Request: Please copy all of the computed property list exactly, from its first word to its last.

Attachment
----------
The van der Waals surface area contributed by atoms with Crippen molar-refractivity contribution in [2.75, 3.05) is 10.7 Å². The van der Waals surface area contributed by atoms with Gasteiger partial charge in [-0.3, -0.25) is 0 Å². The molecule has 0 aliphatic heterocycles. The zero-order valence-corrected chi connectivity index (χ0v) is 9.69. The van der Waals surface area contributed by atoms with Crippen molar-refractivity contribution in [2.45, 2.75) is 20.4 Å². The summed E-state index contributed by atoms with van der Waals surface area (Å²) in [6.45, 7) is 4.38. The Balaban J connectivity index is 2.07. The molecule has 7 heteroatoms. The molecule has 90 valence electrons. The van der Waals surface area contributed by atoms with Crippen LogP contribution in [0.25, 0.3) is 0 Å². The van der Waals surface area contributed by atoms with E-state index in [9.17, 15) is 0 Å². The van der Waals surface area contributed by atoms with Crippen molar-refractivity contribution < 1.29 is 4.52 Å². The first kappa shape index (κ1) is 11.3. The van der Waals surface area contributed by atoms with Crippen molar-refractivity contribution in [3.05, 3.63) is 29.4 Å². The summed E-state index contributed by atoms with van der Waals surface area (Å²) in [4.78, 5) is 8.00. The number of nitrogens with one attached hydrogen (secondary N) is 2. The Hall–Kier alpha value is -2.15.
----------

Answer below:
The van der Waals surface area contributed by atoms with Crippen molar-refractivity contribution in [2.75, 3.05) is 10.7 Å². The van der Waals surface area contributed by atoms with Gasteiger partial charge in [-0.3, -0.25) is 0 Å². The molecule has 0 aliphatic heterocycles. The zero-order valence-corrected chi connectivity index (χ0v) is 9.69. The van der Waals surface area contributed by atoms with Crippen molar-refractivity contribution in [2.45, 2.75) is 20.4 Å². The summed E-state index contributed by atoms with van der Waals surface area (Å²) in [6.45, 7) is 4.38. The Balaban J connectivity index is 2.07. The molecule has 7 heteroatoms. The molecule has 90 valence electrons. The van der Waals surface area contributed by atoms with Crippen LogP contribution in [0.25, 0.3) is 0 Å². The van der Waals surface area contributed by atoms with E-state index in [9.17, 15) is 0 Å². The van der Waals surface area contributed by atoms with Crippen molar-refractivity contribution < 1.29 is 4.52 Å². The first kappa shape index (κ1) is 11.3. The van der Waals surface area contributed by atoms with Crippen molar-refractivity contribution in [3.05, 3.63) is 29.4 Å². The summed E-state index contributed by atoms with van der Waals surface area (Å²) in [4.78, 5) is 8.00. The number of nitrogens with one attached hydrogen (secondary N) is 2. The Hall–Kier alpha value is -2.15.